Villages of Lakewood Ranch South could have a neighbor in 2014

Canadians hope to build their own village in eastern Sarasota County

jbartolone@bradenton.comDecember 12, 2013 

SARASOTA -- Whenever the long-planned Villages of Lakewood Ranch South project eventually gets off the ground in Sarasota County, it could have neighbors.

Canadian developers are seeking to build a village of their own, dubbed the Lindvest Fruitville project, at Fruitville Road and Dog Kennel Road in eastern Sarasota. The development would be situated just south of Schroeder-Manatee Ranch Inc.'s Villages, which are slated to include more than 5,000 homes on about 5,500 acres south of University Parkway and east of Interstate 75.

The Lindvest Fruitville project is much smaller, with plans calling for 900 units on about 450 acres. If approved, it could pop up as early as 2014.

Its developer, Toronto-based Lindvest, is seeking a rezone from Sarasota County for its project to be considered a "village," according to Sarasota 2050, a 50-year plan aimed at shaping future growth and development in the county.

Villages such as the ones proposed by SMR are defined under Sarasota 2050 as a collection of neighborhoods designed so most of the housing units are within walking distance of a "neighborhood center," such as a park, church, school or community center. Villages should include mixed-use "village centers" that will serve the daily and weekly retail and service needs of residents, and they should be surrounded by large expanses of open space, according to Sarasota 2050's tenets.

Villages are also required to be a minimum of 2,000 acres under Sarasota 2050, but Lindvest is seeking a comprehensive plan amendment that would allow for their smaller project, said Allen Parsons, a planner with Sarasota County.

Officials at Kimley-Horn and Associates, the firm handling the planning and engineering for the Lindvest project, say the amendment is similar to one granted for Neal Communities' Grand Palm development in Venice, the only project that has so far come to fruition un

der Sarasota 2050. Grand Palm, which opened in late 2011, was also engineered by Kimley-Horn.

Lindvest Fruitville's developers say their project encourages smart growth because it is adjacent to the county's major employment center on Sarasota Center Boulevard and is in proximity to existing roads and services, allowing people to live near where they work and shop. Their project "provides new housing options for this part of the county" and includes a minimum of 33 percent open space, according to its pre-application to the county.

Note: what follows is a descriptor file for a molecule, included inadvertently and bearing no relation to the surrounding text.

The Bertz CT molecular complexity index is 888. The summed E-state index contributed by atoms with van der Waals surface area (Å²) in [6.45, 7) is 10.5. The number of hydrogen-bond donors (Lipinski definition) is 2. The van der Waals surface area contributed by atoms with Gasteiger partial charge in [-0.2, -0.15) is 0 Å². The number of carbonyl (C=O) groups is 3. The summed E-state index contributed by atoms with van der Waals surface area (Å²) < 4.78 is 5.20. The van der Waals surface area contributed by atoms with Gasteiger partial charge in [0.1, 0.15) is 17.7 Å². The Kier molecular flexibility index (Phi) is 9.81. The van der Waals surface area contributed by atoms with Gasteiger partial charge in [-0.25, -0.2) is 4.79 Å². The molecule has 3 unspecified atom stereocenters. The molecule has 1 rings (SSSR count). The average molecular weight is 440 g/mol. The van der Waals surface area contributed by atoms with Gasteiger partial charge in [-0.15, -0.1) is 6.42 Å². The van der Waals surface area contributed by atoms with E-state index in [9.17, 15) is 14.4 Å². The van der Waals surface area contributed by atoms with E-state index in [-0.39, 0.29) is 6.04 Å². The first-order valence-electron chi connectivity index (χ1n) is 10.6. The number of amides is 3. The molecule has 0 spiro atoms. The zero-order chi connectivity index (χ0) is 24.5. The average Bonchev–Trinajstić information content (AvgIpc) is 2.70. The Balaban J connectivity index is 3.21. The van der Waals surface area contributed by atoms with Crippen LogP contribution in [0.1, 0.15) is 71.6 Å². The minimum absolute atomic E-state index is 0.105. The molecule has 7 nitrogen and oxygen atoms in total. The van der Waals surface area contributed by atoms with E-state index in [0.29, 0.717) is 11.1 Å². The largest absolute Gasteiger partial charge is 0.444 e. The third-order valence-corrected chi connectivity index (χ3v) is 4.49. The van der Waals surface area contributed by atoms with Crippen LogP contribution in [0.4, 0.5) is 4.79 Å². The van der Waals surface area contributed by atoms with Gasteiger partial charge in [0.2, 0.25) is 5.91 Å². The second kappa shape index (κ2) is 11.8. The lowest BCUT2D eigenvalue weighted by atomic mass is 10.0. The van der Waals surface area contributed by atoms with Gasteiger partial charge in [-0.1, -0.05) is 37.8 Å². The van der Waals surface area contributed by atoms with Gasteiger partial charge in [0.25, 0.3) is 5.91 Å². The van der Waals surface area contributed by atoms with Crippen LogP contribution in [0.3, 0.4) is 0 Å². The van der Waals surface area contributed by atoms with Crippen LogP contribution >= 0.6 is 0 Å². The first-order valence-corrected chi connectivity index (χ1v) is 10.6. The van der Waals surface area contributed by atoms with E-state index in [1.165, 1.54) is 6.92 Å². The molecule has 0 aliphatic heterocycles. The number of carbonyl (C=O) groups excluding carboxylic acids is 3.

"It will be consistent with many of the building blocks of 2050, including interconnectivity, lots of trails and open space, all those sorts of things, all those building blocks of 2050 that as a planner make a lot of sense," said Bill Waddill, senior vice president at Kimley-Horn.

Officials at Lindvest could not be reached for comment.

Lindvest has a neighborhood meeting scheduled for 6 p.m. Wednesday at Tatum Ridge Baptist Church, 7817 Kennedy Lane, to gather feedback from residents, followed by a pre-application meeting with planners Thursday morning to hear their feedback, before the developer submits its final application.

If approved, the developers hope to begin construction in early 2014, Waddill, said. The final build-out of the project would be in 2024.

Parent company Lindvest Properties Ltd. specializes in master-planned communities in Canada. It purchased the Fruitville property in 2008 for about $20.6 million from G & T Land Development LLC, according to property records.

Part of the property had once been owned by Neil Mohammad Husani, who was accused of buying and "flipping" properties in Manatee and Sarasota counties and using the inflated properties to defraud several banks out of $83 million in loans. Husani was wanted by the FBI and fled the country in 2006.

Jason Bartolone, East Manatee Editor, can be reached at 941-745-7011. Follow him on Twitter @Jason Bartolone.

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